Investors should weigh an investments’ performance against an appropriate benchmark, says Anthony Paul, managing director at the Hamilton Group at Concurrent in Denver. Is a large-cap growth fund outperforming a large-cap growth index, for example?
Considering how your fund performed on the upside and the downside will help you make a decision, he says. For example, the S&P 500 lost 20% in the first quarter of 2020; if a fund you’re measuring against the index lost 15%, it outperformed its index.
Funds that have underperformed on a risk-adjusted basis for six quarters should at least trigger a thorough review, Hill says. “Once a fund has underperformed for that long, you really need to understand the reason; that will drive your decision about what to do with it,” she says.
If you’ve changed employers — as many have during the pandemic — and now have a few 401(k) accounts, it may make sense to consolidate them, says Carey.
“Sometimes it makes sense to keep an account because you may have access to certain investment” that you wouldn’t otherwise have, she says. “But continue to assess if it makes sense” because rolling your old 401(k) into your new one or into an IRA could greatly simplify your financial life, she says.
Savers generally have more investment options and more estate-planning strategies available with an IRA, Paul says. In addition, some people prefer to leave a 401(k) plan once they’ve left the company, he says. “From my experience, you don’t get the same dissemination of information when you’re not sitting at your desk at the company anymore,” he says.
However, most employer-sponsored retirement plans, such as 401(k)s, are protected from creditors, while IRAs don’t offer the same level of protection. In addition, you may be able to take out a loan from your 401(k), a benefit you won’t have with an IRA.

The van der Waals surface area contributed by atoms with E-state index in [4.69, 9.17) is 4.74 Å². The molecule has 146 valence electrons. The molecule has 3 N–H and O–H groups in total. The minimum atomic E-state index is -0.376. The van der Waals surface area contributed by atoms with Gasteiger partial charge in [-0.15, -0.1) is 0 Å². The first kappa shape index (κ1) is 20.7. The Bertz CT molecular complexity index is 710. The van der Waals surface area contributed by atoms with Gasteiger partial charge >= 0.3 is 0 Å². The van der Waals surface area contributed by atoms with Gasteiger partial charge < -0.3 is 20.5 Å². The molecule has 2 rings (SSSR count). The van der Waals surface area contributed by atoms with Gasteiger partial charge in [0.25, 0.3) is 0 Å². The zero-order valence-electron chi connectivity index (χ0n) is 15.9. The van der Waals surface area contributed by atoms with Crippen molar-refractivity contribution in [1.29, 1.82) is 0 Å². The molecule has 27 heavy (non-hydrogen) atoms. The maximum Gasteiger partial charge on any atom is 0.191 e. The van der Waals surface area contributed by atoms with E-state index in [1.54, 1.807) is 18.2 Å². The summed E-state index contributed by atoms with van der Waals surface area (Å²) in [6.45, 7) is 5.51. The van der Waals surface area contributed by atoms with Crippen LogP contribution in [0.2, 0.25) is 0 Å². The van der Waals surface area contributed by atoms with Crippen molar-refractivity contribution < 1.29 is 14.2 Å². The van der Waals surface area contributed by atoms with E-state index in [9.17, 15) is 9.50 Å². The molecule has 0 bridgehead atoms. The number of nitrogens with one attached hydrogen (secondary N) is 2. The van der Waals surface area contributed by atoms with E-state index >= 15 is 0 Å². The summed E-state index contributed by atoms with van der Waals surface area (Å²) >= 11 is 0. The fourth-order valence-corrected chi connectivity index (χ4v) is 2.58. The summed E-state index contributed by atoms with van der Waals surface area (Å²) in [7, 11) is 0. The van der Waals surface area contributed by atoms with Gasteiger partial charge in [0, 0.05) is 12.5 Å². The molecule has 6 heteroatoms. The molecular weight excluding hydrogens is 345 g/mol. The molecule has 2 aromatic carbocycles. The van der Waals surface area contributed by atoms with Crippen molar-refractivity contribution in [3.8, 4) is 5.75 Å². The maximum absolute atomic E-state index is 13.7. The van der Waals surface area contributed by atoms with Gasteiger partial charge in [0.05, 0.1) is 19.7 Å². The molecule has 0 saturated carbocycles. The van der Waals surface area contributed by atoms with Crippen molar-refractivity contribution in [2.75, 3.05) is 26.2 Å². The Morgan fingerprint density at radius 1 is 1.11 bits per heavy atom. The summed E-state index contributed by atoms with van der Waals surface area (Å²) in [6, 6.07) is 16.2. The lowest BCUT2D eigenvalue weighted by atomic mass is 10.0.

If you do consider a rollover, weigh your options carefully and compare costs. Your 401(k) charges fees, including management fees and costs for fund investments. If you choose an adviser to manage your IRA investments, be sure to take their fee into account. Some brokerage firms offer cash incentives for rolling over to an IRA. “I have seen instances where individuals are offered a ‘bonus’ ranging from $350 to $2,500,” Paul says.
Budgeting and Savings
Whether you lost your job or thrived during the pandemic, the things you spend on will change as normalcy returns, Paul says. As such, he says it’s important to evaluate your budget and goals and get your financial plan ready now.
If you’ve been using Instacart to have groceries delivered, for example, you may want to reconsider whether you still need it, he says. For those returning to work, there will be costs for travel and new outfits, and “new expenses will be coming up – camp for kids, summer vacation, increased pricing for flights and hotels,” he says.
Replenishing depleted emergency funds should be paramount, Carey adds.
A change to your retirement-account contribution or distribution may also be in order. Some people received bonuses early this year and many have spent less over the last year, says Hill. After a review of their cash flow, a retiree may decide they don’t need to take their regular monthly distribution for the next three months or they may want to splurge, she says. Either way, “you don’t want to drift without making a thoughtful decision,” she says.